Statistics I

**Stats I Week 3 Assignment Part 1 of 1**Booker-Zorigan, B. (2021, July 18).*Stats I Week 3 Assignment Part 1 of 1*[Video]. Kaltura.

**This video is designed to help you understand variability and central tendency, and includes an SPSS tutorial.****Academic Success Center (ASC). (2020).***Statistics resources*. National University.**This LibGuide includes all of the statistics resources curated by NU's Academic Success Center. Use the headings on the left side of this ASC page to navigate to your particular area of need.****The mode****Butler, G. (2012). The mode. In N. J. Salkind (Ed.), Encyclopedia of research design (pp. 824-826). SAGE.**

The mode is one of the measures of central tendency. This measure is important with categorical variables because it reveals the most common answered chosen in the variable. This resource will help you identify the role of the mode in a dataset, as it relates to the median and the mean.**The mean.****Fan, S. (2012). The mean. In N. J. Salkind (Ed.), Encyclopedia of research design (pp. 783-785). SAGE. 10.4135/9781412961288**

The mean is the most important measure of central tendency. The mean is calculated using all of the data points in the distribution. This resource discusses the role of the mean in a dataset, as it relates to the median and the mode.**The median****Fan, S. (2012). The median. In N. J. Salkind (Ed.), Encyclopedia of research design (pp. 791-793). SAGE.**

The median is the other measure of central tendency and it is used when mean is not appropriate. This resource discusses the role of the median in a dataset, as it relates to the mean and the mode.**Variance.****King, B. (2012). Variance. In N. J. Salkind (Ed.), Encyclopedia of research design (pp. 1607-1608). SAGE.**

The variance is the area of statistics that describe the spread of the scores in a distribution. You will notice that two distributions with the exact same mean might be very different from each other; this difference comes from the variation of scores.**Measures of central tendency****Mickens, N. (2018). Measures of central tendency. In B. B. Frey (Ed.), The SAGE encyclopedia of educational research, measurement, and evaluation (pp. 1038-1039). SAGE.**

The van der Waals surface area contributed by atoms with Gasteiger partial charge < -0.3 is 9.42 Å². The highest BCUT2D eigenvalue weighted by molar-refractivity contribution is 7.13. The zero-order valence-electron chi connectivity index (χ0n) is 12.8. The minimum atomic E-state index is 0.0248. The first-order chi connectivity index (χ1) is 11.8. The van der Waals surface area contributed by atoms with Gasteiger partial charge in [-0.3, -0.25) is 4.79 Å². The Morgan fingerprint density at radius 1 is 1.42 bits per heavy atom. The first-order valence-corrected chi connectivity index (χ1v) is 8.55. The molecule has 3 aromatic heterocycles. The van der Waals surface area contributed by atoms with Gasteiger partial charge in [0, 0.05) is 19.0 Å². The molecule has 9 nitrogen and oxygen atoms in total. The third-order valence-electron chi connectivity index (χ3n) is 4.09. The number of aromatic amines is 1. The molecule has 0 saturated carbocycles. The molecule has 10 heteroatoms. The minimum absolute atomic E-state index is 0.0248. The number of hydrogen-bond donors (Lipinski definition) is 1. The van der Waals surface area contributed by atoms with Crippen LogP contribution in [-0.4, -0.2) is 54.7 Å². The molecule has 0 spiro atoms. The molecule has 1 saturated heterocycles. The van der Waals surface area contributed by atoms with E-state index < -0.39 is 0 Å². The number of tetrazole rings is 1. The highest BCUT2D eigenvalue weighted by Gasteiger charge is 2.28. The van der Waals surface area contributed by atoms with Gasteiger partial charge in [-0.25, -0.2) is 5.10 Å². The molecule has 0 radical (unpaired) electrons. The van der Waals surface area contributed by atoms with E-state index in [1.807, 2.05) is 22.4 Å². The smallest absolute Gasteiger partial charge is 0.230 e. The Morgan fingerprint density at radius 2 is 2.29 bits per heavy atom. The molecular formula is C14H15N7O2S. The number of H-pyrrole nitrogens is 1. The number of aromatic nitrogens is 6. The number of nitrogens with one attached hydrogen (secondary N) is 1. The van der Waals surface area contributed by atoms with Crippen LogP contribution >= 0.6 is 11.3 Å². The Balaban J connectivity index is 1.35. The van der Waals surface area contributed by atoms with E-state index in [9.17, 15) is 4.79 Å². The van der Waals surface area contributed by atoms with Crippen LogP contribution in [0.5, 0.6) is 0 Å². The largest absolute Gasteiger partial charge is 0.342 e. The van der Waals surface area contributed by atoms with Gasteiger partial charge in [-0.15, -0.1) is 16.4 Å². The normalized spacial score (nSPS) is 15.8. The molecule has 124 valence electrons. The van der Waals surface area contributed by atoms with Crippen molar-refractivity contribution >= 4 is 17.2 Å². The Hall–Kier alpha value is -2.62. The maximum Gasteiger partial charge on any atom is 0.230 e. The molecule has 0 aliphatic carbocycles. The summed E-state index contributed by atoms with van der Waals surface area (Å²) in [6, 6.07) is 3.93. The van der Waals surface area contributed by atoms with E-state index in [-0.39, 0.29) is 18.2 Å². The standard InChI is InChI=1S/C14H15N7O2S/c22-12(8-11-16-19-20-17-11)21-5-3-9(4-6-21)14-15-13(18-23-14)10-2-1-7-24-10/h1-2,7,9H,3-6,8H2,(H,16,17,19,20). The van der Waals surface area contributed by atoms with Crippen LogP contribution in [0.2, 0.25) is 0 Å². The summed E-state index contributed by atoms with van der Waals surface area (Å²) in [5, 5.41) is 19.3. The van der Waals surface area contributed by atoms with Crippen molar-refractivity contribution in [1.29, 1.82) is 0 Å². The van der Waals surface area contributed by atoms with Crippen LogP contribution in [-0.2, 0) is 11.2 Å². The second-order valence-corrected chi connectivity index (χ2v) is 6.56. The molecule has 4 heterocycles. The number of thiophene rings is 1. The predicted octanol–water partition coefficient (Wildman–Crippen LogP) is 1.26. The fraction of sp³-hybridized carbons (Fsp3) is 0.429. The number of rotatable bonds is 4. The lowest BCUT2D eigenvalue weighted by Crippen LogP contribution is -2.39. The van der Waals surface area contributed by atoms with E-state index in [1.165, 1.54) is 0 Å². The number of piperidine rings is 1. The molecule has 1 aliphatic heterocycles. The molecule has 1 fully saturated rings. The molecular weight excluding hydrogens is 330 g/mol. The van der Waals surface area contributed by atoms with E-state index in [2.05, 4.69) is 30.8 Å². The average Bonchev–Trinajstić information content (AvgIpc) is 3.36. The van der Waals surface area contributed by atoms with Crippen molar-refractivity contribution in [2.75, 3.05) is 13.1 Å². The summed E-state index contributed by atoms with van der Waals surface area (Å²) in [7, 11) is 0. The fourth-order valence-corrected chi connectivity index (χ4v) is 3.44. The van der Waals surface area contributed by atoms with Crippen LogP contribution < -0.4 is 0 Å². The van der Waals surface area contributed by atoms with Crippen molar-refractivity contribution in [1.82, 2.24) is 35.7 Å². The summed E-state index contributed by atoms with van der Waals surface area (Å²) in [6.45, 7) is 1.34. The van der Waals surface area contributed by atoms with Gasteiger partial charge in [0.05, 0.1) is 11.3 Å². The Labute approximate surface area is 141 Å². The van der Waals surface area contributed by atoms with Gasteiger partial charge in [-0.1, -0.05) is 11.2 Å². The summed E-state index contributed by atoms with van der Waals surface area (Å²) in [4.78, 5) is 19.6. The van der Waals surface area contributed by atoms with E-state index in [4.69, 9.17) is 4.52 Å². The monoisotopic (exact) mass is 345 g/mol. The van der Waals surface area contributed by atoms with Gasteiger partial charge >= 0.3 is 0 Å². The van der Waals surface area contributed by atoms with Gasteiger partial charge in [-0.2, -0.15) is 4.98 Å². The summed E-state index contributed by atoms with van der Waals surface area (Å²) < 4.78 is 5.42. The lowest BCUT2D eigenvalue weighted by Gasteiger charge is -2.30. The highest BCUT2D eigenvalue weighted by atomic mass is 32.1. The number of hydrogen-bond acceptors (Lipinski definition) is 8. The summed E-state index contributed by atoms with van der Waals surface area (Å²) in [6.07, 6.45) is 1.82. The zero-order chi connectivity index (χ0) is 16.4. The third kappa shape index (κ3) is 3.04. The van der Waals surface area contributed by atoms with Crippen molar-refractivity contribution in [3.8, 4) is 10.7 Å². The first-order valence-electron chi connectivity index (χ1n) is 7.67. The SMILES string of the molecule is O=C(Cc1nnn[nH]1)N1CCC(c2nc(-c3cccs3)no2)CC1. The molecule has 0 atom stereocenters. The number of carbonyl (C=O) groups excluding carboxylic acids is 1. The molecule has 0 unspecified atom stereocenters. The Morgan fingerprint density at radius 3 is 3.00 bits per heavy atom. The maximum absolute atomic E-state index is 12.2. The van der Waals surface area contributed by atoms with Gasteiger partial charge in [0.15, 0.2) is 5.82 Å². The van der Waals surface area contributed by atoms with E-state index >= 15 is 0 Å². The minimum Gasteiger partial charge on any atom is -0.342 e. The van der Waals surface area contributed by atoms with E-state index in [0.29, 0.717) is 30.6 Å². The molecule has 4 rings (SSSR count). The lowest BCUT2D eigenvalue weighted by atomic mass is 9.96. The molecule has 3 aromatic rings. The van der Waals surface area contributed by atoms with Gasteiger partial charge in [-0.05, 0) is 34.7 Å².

Measures of central tendency are used to determine the middle area of a group of numbers. This section describes the measures in order of importance and when to use each one of them.**Standard deviation****Richard, D. (2012). Standard deviation. In N. J. Salkind (Ed.), Encyclopedia of research design (pp. 1422-1424). SAGE.**

This resource explains the value of the standard deviation. Standard deviation is the preferred method of variability because it provides a more accurate picture of the distribution in relation to the mean.**Measures of variability.****Stockburger, D. (2012). Measures of variability. In N. J. Salkind (Ed.), Encyclopedia of research design (pp. 1600-1603). SAGE.**

Variability is a critical construct in research. It provides a description of the differences in scores in a particular distribution. This resource describes the different types of variability measures.**Descriptives Statistics.****Kulas, J., Roji, R., & Smith, A. (2020). Descriptives (Chapter 7). IBM SPSS Essentials: Managing and analyzing social sciences data. Wiley & Sons.****The range.****Vo, H. T., & James, L. M. (2012). The range. In N. J. Salkind (Ed.), Encyclopedia of research design (pp. 1219). SAGE.**

The range is the lowest-level measure of variability. It only tells you the difference between the highest and the lowest score.

**Supplemental Resources**

**Academic Success Center (ASC). (2020).***Statistics resources*. National University.**This LibGuide includes all of the statistics resources curated by NU's Academic Success Center. Use the headings on the left side of this ASC page to navigate to your particular area of need.****Presenting Statistics in Text****This page from the ASC offers support on how to use appropriately the different elements of statistics within text that you write.**

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